The phrase, "the business of aging," may evoke images of efforts to exploit the older adults in Japan. The recent news of the Enten ("yen from heaven") investor fraud represents one of many swindles aiming at the money that older adults have saved over many years by the sweat of their brows.
Even so, I have my own reason to use the phrase, "the business of aging." I believe that many of the problems related to our aging society can and should be solved through sound businesses that make profits while serving a useful purpose, rather than using public funds through such means as government subsidies. In an aging nation with a mature economy like Japan, we can no longer sustain the social security system based solely on public funds.
In many other nations with mature economies, the market mechanism has been penetrating in their welfare services, because their social security policies based on government funds had reached their limit. Government funds come from people's taxes and from national debts under the name of "government bonds." Financing our policies through debt means that we put an enormous bill on our future generations' accounts.
Do we really want to leave our children an enormous debt? Of course, not. We would rather leave them the best "wisdom" we can create from all our generation's brains. In our mature economy where high growth cannot be expected, we are facing the serious aging of our population. In such a society, it is preferable to replace the traditional "government welfare" system with a "sound profitable welfare business." To make this change happen, we must improve the quality and the quantity of all the welfare businesses. And our wisdom is necessary to make these improvements. That's what we should hand down to our next generations.
Is there anything that we Japanese have, as a nation of the 21st century, which we can be proud of? What will the rest of the world respect us for? The world is looking at us to learn what will happen in the world's fastest aging society. We are expected to produce new products, services and systems that are best suited for the aging society. If our innovations are valuable, other nations with similar problems will give us respect. We may not be the first in the IT industry, but we can be the first in "the business of aging" industry, if we try.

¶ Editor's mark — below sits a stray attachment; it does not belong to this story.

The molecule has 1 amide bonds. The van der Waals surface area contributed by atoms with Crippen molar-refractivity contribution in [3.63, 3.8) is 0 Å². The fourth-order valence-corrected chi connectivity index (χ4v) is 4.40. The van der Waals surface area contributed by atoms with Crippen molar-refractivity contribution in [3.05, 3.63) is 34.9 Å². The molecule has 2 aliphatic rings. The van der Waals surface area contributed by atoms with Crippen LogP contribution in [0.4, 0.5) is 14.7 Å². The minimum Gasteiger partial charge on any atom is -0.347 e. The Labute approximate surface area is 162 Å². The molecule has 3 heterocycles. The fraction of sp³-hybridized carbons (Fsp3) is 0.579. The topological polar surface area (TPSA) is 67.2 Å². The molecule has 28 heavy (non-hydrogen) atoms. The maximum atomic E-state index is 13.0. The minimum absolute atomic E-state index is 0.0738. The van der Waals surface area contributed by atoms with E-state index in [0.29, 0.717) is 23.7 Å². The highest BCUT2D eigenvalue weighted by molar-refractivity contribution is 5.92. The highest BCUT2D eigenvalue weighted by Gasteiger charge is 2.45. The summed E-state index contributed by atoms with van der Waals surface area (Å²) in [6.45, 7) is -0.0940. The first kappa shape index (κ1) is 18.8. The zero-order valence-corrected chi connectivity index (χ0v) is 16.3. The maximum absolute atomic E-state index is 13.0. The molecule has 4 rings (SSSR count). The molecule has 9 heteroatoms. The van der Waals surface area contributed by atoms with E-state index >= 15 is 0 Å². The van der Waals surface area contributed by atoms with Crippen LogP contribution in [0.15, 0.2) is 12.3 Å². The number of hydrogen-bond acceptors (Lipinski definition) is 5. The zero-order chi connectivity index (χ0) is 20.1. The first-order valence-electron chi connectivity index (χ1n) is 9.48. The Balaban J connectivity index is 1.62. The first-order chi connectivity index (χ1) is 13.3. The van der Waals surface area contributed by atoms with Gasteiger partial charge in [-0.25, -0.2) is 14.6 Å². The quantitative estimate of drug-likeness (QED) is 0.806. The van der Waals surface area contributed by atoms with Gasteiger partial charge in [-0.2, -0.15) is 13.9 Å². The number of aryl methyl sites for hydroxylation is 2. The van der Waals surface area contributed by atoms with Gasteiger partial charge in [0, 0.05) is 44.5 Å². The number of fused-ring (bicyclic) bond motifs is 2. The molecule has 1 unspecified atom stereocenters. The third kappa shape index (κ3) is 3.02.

Receiving respect for our quality products and services is not enough. Remember the time of economic bubble in Japan from the late 1980's to the early 1990's. At its peak, Japan was watched by the world with interest because of its economic power. During that time, I resigned my job and went to France at my own expense to study at a business school. There, I was exposed to many questions about the Japanese economy. People wanted to know about the "made in Japan" products that flooded into their markets. However, unfortunately, they were not so interested in the Japanese people who produced the products.
When I remember this fact, a quote by Kanzo Uchimura (a religious philosopher and writer, 1861-1930) comes to my mind:
"Making a profit is not for oneself. Through the way of God, following the proper laws of the Universe, wealth will be used for the nation. I hope that this spirit of business will emerge in each one of us."
(Source: The Greatest Heritage to the Future / The Story of Denmark by Kanzo Uchimura)
Although we may think of CSR (Corporate Social Responsibility) as a recent innovation, Uchimura had already expressed his "philosophy of business" more than 100 years ago. Likewise, "the business of aging" does not mean simply making profits from older adults who have a lot of money and time, but it means making a public benefit contribution through profitable business approach.
When the Japanese word equivalent to "the business of aging" becomes the focus of the attention, the products and the services alone should not be worthy of note. More than anything else, it should be the spirit of the Japanese people who produce and manage the businesses that should attract the world's attention and respect. That's what Uchimura was hoping for. Laying the foundations for his wish is our responsibility as the adults living in this time. And the foundation will be our greatest heritage to the future.
Murata Associates, Inc.